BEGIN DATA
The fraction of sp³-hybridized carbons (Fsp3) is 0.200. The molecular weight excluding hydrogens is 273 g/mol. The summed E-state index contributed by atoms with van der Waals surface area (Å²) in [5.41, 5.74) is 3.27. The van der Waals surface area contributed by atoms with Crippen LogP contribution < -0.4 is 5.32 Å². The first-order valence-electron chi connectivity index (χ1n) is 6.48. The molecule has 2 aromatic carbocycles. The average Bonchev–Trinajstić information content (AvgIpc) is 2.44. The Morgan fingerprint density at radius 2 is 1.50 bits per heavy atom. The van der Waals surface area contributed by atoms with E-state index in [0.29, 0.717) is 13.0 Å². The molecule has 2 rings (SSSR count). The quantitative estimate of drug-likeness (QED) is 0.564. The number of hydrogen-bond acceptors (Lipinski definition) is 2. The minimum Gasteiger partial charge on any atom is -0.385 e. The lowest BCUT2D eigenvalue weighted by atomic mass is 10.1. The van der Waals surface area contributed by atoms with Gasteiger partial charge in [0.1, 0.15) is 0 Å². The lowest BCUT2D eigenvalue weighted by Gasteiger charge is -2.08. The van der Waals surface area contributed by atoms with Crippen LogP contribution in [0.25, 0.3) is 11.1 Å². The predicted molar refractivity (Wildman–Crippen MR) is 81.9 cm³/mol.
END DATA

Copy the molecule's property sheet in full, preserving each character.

The fraction of sp³-hybridized carbons (Fsp3) is 0.200. The molecular weight excluding hydrogens is 273 g/mol. The summed E-state index contributed by atoms with van der Waals surface area (Å²) in [5.41, 5.74) is 3.27. The van der Waals surface area contributed by atoms with Crippen LogP contribution < -0.4 is 5.32 Å². The first-order valence-electron chi connectivity index (χ1n) is 6.48. The molecule has 2 aromatic carbocycles. The average Bonchev–Trinajstić information content (AvgIpc) is 2.44. The Morgan fingerprint density at radius 2 is 1.50 bits per heavy atom. The van der Waals surface area contributed by atoms with E-state index in [0.29, 0.717) is 13.0 Å². The molecule has 2 rings (SSSR count). The quantitative estimate of drug-likeness (QED) is 0.564. The number of hydrogen-bond acceptors (Lipinski definition) is 2. The minimum Gasteiger partial charge on any atom is -0.385 e. The lowest BCUT2D eigenvalue weighted by atomic mass is 10.1. The van der Waals surface area contributed by atoms with Gasteiger partial charge in [0.1, 0.15) is 0 Å². The lowest BCUT2D eigenvalue weighted by Gasteiger charge is -2.08. The van der Waals surface area contributed by atoms with Crippen LogP contribution in [0.25, 0.3) is 11.1 Å². The predicted molar refractivity (Wildman–Crippen MR) is 81.9 cm³/mol.